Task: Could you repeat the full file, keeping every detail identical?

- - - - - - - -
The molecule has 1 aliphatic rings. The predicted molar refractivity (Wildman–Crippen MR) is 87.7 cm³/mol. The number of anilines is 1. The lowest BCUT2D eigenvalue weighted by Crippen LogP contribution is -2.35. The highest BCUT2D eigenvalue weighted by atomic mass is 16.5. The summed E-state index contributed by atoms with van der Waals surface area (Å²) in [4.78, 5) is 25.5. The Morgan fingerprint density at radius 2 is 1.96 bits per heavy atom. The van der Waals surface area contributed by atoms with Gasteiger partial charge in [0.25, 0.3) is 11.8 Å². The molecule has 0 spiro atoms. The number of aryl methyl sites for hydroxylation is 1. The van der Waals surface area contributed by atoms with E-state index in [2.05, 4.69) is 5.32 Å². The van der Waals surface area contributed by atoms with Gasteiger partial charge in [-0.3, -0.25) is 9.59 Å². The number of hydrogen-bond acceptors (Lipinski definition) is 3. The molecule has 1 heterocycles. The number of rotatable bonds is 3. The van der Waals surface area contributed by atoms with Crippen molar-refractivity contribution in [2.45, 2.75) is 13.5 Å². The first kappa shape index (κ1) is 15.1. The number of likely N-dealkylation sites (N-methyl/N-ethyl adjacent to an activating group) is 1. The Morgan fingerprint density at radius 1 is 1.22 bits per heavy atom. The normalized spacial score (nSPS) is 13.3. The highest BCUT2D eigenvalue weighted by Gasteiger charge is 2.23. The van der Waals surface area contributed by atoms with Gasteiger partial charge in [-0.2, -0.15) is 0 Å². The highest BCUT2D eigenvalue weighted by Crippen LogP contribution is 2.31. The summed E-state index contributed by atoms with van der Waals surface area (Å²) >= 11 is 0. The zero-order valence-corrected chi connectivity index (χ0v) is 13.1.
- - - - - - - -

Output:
The molecule has 1 aliphatic rings. The predicted molar refractivity (Wildman–Crippen MR) is 87.7 cm³/mol. The number of anilines is 1. The lowest BCUT2D eigenvalue weighted by Crippen LogP contribution is -2.35. The highest BCUT2D eigenvalue weighted by atomic mass is 16.5. The summed E-state index contributed by atoms with van der Waals surface area (Å²) in [4.78, 5) is 25.5. The Morgan fingerprint density at radius 2 is 1.96 bits per heavy atom. The van der Waals surface area contributed by atoms with Gasteiger partial charge in [0.25, 0.3) is 11.8 Å². The molecule has 0 spiro atoms. The number of aryl methyl sites for hydroxylation is 1. The van der Waals surface area contributed by atoms with E-state index in [2.05, 4.69) is 5.32 Å². The van der Waals surface area contributed by atoms with Gasteiger partial charge in [-0.3, -0.25) is 9.59 Å². The number of hydrogen-bond acceptors (Lipinski definition) is 3. The molecule has 1 heterocycles. The number of rotatable bonds is 3. The van der Waals surface area contributed by atoms with Crippen molar-refractivity contribution in [2.45, 2.75) is 13.5 Å². The first kappa shape index (κ1) is 15.1. The number of likely N-dealkylation sites (N-methyl/N-ethyl adjacent to an activating group) is 1. The Morgan fingerprint density at radius 1 is 1.22 bits per heavy atom. The normalized spacial score (nSPS) is 13.3. The highest BCUT2D eigenvalue weighted by Gasteiger charge is 2.23. The van der Waals surface area contributed by atoms with Gasteiger partial charge in [-0.2, -0.15) is 0 Å². The highest BCUT2D eigenvalue weighted by Crippen LogP contribution is 2.31. The summed E-state index contributed by atoms with van der Waals surface area (Å²) >= 11 is 0. The zero-order valence-corrected chi connectivity index (χ0v) is 13.1.